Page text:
Interview with René Depestre“Leading the way for the decolonization of words”
René Depestre is a Haitian writer, the author notably of the award-winning “Hadriana dans tous mes rêves” (“Hadriana in All My Dreams”). He was present at the First International Congress of Black Writers and Artists organized in Paris. He is also participating in the commemoration of its 50th anniversary, taking place at UNESCO until 22 September. He looks back on the historical 1956 event.
Interview by Jasmina Sopova
The First Congress was held at a time when African countries were still colonies. What did it represent for you?
First of all, an extraordinary opportunity. It allowed me to encounter and know the ideas of intellectuals I hadn’t heard of. It allowed me to better understand the diversity of black experience in relation to slavery and colonization, and to realize that the various historical journeys of Africa and its Diaspora didn’t always match. In my case, I had a particular experience. Dictatorships in Haiti made it such that “my adversary” wasn’t a white man, he was a Haitian, like me.
I didn’t entirely agree with the tenets of Negritude, because I was afraid it would end up as a form of essentialism, totalitarianism or fundamentalism. At the same time I was confident, because I knew that men like Léopold Sédar Senghor and Alioune Diop from Senegal and the Martiniquais Aimé Césaire were engaging in a cultural struggle of decolonization.
What is your perspective now on the First Congress?
It was the first gathering of its kind in the French-speaking world. “Présence Africaine”, the journal and the publishing house founded in Paris by Diop, Senghor, Césaire, were the pioneers that swept my generation into the movement. This Congress, held at the Sorbonne, cradle of European knowledge, restored our self-confidence. At the same time it showed the world a black intelligentsia existed. Beyond that the Congress produced a creative effervescence that found expression in historiography, anthropology, literature and poetry. All that work did not make racism disappear, but since 1956 we have been better prepared to stand up to it.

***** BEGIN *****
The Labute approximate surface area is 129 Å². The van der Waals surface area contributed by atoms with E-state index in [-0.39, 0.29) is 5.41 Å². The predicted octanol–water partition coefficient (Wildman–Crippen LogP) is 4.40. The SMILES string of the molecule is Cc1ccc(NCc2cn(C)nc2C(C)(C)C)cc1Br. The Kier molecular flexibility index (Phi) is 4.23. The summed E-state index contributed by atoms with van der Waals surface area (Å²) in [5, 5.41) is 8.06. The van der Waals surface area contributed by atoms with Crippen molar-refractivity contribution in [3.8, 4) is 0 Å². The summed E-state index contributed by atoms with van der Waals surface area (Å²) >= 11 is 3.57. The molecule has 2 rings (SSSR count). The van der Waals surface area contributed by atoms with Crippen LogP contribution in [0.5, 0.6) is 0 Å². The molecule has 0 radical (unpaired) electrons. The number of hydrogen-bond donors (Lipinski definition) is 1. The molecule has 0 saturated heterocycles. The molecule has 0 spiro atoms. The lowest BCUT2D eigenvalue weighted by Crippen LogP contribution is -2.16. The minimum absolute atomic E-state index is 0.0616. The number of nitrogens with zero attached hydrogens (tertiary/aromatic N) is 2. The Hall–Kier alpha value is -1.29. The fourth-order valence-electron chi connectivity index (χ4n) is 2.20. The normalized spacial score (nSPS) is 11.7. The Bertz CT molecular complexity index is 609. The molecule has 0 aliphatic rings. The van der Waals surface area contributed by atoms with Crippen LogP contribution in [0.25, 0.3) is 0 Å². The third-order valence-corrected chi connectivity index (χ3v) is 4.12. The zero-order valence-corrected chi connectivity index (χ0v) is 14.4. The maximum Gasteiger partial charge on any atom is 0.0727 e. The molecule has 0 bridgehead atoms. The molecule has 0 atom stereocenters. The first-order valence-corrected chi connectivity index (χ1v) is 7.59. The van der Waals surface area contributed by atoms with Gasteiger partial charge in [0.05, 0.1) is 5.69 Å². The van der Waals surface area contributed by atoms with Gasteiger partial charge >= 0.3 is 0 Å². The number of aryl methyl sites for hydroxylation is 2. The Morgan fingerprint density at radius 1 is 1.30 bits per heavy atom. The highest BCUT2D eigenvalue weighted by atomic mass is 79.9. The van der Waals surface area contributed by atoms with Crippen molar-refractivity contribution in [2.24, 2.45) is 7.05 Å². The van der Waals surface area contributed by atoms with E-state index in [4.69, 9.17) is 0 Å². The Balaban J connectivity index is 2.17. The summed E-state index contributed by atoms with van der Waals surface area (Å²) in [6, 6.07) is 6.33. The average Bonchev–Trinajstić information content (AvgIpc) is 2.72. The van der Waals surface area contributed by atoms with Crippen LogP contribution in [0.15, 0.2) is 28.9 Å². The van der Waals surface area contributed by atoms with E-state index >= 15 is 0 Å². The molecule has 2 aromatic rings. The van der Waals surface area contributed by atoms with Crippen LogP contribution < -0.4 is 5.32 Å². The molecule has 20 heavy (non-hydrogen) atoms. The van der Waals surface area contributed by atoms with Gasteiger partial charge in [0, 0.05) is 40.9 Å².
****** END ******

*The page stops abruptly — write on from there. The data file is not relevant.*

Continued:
But for me colonization isn’t over. There has been decolonization of institutions, and of the relations between the old colonial empires and their African, Asian and American colonies. There has also been a certain decolonization of mentalities.
Yet there is a more subtle colonization that we should have achieved: it is the decolonization of semantics, at the level of words, starting with “black”, “white”, “yellow”. This means that 50 years after the Congress, young people, particularly in the suburbs, hang on to myths supposedly related to identity, based on skin colour. They form “black” associations. This phenomenon is a regression in relation to the progress made by the generation of Senghor and Césaire, mine and the one that followed.
What is the role today of the intelligentsia of Africa and the Diaspora?
Today it is not a question of affirming black cultures versus others. The colonial or racial question has been replaced by the issue of globalization. If the latter remains strictly financial, we are heading for disaster. To have ultramodern airports is not sufficient if we don’t have the Airbuses of the imagination to take off. What is cruelly lacking in globalization is “globality” – in other words the totality of the values of different civilizations. All civilizations are concerned. Some panic and fall into fundamentalism. Others make the transition with much greater ease and joie de vivre. Some have bigger obstructions, like Africa, like Haiti. Globalization should also provide the opportunity to raise the level of solidarity in the world for those who have been left behind.
Photo: © UNESCO/ M. Ravassard